In Jennifer Weiner’s new memoir “Hungry Heart,” this New York Times best-selling author is, well, an open book. She has spent more than five years on the Times best-seller list with more than 11 million copies of her books in print in 36 countries. Her memoir marks her first foray into nonfiction, and it is sure to satisfy and even surprise her readers.
An outspoken novelist, feminist, humorist, columnist, live tweeter, political activist and Jewish mom, Weiner will divulge her hilarious and heartbreaking stories at a Jewish Book Festival event Oct. 19. On the heels of a whirlwind book tour in support of her first children’s novel, “The Littlest Bigfoot,” which will also be for sale at the book festival, Weiner had this to say in a recent interview:
“You fall down. You get hurt. You get back up again” reads the opening of “Hungry Heart” — this seems to be theme in your life. What is it about you that makes you a survivor and an inspiration to so many women?
I think, like many women, I am who I am because I didn’t have a choice. I had to help take care of my siblings after my dad left out of necessity. I felt compelled to speak out about sexism and inequality at Princeton and elsewhere because, for some reason, a desire for fairness is part of my hard-wiring. So is candor, which is why the whole world will soon be able to read all about my miscarriage.
And, as far as being an inspiration, I think what women see when they see me is someone who isn’t perfect, someone who’s still struggling, someone who makes mistakes and then tries to pick herself up and keep going and make different mistakes the next time.
In your memoir, what are readers going to be surprised most to find out about you?
After my publicist read this book, she called me and said, “Jen Weiner, which is what she calls me, I feel like I really know you.” And I said, “But you’ve known me for years!” It’s hard to say what’s going to surprise people. Certainly, learning the details of my father’s life and death were a huge surprise to me.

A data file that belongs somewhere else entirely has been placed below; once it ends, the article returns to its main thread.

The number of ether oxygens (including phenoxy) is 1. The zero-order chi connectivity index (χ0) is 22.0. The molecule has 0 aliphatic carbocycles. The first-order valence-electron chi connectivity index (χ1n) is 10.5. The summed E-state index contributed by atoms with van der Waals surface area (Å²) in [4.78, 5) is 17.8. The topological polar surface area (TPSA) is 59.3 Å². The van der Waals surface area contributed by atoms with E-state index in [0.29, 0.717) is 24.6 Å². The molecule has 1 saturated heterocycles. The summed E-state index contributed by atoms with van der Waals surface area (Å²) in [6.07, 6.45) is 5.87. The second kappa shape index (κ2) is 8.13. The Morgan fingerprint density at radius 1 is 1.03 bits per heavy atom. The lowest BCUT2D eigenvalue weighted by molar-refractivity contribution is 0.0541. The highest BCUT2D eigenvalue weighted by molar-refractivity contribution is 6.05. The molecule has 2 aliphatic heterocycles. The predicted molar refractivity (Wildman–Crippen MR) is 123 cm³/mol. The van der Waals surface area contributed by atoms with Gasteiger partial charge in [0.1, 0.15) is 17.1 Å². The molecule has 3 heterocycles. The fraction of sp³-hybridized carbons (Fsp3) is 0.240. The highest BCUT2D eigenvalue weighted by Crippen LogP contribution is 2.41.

Do you see your books eventually bridging the gap between commercial and literary fiction?
I wish. But I think I’m going to be a little like Moses in that regard. Someday, I might see the Promised Land, but at this point I feel like I’ve been placed so firmly in the “frivolous and disposable” box that there’s no hope of ever climbing out. Unless I write under a pseudonym!
Do you feel like your success has longevity because you don’t rely on the critic’s approval but rather the relationship you have built with your fans?
I can point to any number of writers — ironically, many of them Oprah picks — who’ve had huge best-sellers, thanks to some outside force, whether it was a critic or a talk show, telling people “read this book.” Then, when they publish the follow-up, and there’s nobody issuing that directive, the book flops.
As much as it’s natural to hope and pray for that Oprah love, or the cover of the New York Times Sunday book review, I think that it’s much better to build a career from the ground up.
Why did you decide now is the time for a memoir?